It has since ramped up an assault on the east, demanding Kyiv recognise its territorial claim to the Crimea peninsula, and the claims of its separatist proxies in Luhansk and Donetsk, southeastern provinces together known as the Donbas.
Russia has been pressing from three main directions - east, north and south - to try to encircle the Ukrainians in the Donbas.
In its nightly update, the Ukrainian military said two civilians were killed in Russian shelling in the Donbas and Russian forces had fired at more than 20 communities, using artillery and air strikes.
In Druzhkivka, in the Ukrainian-held pocket of Donetsk province, residents were picking through the wreckage of houses obliterated by the latest shelling.
"Please help, we need materials for the roof, for the house, there are people without shelter," shouted Nelya, outside her home where the roof had been shredded. "My niece, she has two small children, she had to cover one of her children with her own body."
Nearby, Nadezhda picked up a children's pink photo album and kindergarten exercise book from the ruins of her house, and put them on a shelf somehow still standing in the rubble.
"I do not even know where to start. I am standing here looking but I have no idea what to do. I start crying, I calm down, then I cry again."
"TIME TO LEAVE"
Britain's defence ministry said on Tuesday that Russia was still trying to cut off Sievierodonetsk by advancing from the north near Izium and from the south near Popasna. It said Russia's progress from Popasna had stalled over the last week, while reports of shelling near Izium suggested Moscow was preparing a new offensive there.
"Russia will almost certainly need to achieve a breakthrough on at least one of these axes to translate tactical gains to operational level success and progress towards its political objective of controlling all of Donetsk Oblast," it said.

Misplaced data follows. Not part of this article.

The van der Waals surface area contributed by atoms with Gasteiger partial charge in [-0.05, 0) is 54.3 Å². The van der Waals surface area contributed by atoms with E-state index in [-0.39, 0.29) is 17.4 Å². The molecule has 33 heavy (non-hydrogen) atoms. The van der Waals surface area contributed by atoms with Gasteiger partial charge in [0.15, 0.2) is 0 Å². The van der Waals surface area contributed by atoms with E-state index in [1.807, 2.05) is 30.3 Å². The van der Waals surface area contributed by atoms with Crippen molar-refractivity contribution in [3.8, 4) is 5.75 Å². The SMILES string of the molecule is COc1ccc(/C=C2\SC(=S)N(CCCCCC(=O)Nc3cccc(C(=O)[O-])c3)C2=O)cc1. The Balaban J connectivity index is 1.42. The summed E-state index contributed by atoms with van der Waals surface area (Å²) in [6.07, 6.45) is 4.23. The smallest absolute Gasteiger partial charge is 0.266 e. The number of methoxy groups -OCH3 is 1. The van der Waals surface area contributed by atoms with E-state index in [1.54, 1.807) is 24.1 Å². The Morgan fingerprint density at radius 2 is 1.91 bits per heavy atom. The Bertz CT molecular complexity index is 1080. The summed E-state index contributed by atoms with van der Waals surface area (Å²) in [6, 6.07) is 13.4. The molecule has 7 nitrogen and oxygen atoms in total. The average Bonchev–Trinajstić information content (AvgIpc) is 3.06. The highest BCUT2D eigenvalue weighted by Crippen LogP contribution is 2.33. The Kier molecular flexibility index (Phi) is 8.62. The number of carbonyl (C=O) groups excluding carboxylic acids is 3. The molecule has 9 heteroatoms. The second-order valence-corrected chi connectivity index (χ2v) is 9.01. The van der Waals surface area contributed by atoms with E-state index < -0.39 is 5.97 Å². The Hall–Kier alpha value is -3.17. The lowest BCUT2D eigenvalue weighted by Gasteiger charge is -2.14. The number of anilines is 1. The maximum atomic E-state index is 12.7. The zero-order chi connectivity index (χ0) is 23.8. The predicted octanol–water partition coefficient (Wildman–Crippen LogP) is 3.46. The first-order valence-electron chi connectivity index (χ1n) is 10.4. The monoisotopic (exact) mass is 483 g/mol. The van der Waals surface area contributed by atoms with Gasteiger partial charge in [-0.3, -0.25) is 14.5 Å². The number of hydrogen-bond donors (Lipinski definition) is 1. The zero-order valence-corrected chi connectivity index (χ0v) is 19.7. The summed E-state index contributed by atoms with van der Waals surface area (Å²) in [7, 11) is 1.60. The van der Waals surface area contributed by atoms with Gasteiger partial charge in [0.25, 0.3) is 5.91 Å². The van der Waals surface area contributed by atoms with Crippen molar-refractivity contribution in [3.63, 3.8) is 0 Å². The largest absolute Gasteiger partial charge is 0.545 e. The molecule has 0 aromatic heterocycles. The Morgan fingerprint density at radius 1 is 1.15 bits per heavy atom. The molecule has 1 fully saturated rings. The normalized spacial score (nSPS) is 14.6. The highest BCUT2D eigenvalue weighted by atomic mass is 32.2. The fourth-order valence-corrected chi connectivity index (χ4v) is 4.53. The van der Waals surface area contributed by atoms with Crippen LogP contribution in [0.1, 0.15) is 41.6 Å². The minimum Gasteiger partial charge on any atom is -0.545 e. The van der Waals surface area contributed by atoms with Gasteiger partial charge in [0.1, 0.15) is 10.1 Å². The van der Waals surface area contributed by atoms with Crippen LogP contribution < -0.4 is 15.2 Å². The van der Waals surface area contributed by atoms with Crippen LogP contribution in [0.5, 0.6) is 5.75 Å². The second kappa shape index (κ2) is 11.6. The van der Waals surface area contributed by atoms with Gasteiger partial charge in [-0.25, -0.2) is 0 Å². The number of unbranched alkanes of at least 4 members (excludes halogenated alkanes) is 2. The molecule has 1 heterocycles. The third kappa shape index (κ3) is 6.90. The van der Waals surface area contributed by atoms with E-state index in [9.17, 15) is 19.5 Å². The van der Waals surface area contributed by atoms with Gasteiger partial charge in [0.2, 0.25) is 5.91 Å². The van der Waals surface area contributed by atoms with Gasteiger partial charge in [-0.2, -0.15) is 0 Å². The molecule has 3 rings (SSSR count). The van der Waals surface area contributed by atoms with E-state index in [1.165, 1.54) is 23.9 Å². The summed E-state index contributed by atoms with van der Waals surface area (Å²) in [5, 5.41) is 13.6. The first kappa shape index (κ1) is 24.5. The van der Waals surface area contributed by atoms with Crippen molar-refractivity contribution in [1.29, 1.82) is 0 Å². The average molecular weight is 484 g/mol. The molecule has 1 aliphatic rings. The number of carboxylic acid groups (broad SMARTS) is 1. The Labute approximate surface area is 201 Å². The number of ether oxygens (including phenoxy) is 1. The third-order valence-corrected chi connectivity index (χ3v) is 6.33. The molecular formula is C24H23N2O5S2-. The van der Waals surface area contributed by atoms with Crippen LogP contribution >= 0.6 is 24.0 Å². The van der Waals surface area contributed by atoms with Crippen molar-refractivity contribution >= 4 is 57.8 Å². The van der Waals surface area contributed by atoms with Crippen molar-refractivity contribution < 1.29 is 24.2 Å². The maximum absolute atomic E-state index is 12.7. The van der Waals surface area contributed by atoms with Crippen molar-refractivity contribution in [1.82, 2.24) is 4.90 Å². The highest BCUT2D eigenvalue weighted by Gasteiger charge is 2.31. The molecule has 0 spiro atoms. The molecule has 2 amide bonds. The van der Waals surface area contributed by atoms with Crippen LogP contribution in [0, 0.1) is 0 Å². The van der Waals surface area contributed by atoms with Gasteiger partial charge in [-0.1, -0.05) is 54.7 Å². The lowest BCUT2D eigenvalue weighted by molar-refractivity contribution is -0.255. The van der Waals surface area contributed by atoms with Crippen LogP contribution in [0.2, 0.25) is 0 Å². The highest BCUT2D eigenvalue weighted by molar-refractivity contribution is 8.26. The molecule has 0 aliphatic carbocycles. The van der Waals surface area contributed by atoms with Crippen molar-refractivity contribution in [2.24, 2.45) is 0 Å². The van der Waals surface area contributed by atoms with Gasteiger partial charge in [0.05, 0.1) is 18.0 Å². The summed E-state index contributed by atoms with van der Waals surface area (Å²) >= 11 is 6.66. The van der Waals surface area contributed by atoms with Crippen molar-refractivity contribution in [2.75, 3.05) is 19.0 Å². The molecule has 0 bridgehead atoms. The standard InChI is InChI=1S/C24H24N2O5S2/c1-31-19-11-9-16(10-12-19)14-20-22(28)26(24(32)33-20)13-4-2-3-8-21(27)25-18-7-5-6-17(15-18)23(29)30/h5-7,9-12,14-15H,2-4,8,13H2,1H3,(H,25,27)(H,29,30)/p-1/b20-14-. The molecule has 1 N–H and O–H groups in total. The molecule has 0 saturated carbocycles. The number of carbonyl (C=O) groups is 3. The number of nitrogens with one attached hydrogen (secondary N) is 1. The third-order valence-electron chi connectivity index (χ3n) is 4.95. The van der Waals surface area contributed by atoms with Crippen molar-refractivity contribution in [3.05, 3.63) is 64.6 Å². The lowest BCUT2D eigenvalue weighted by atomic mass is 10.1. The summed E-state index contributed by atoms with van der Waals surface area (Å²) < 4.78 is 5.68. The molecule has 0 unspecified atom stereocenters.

The Donetsk regional governor, Pavlo Kyrylenko, told Ukrainian television there was constant shelling along the front line, with Russia attempting to push towards Sloviansk and Kramatorsk, the two biggest Ukrainian-held cities in Donetsk.
Efforts were under way to evacuate remaining residents: "People are now understanding, though it is late, that it is time to leave."
Ukraine is one of the world's biggest exporters of grain, and Western countries accuse Russia of creating risk of global famine by shutting Ukraine's Black Sea ports. Moscow denies responsibility for the food crisis, blaming Western sanctions.
Russia's Defence Minister Sergei Shoigu said the Russian-occupied Ukrainian ports of Berdyansk and Mariupol were ready to resume grain exports. Ukraine says any such shipments from territory seized by Moscow would amount to illegal looting.
Zelenskyy said Kyiv was gradually receiving "specific anti-ship systems", the best way to break a Russian blockade of Ukrainian ports.
The Kremlin said that for exports to resume from Ukrainian-held ports, Kyiv must first clear them of mines. Russia could then inspect and escort ships to international waters, Kremlin spokesperson Dmitry Peskov said.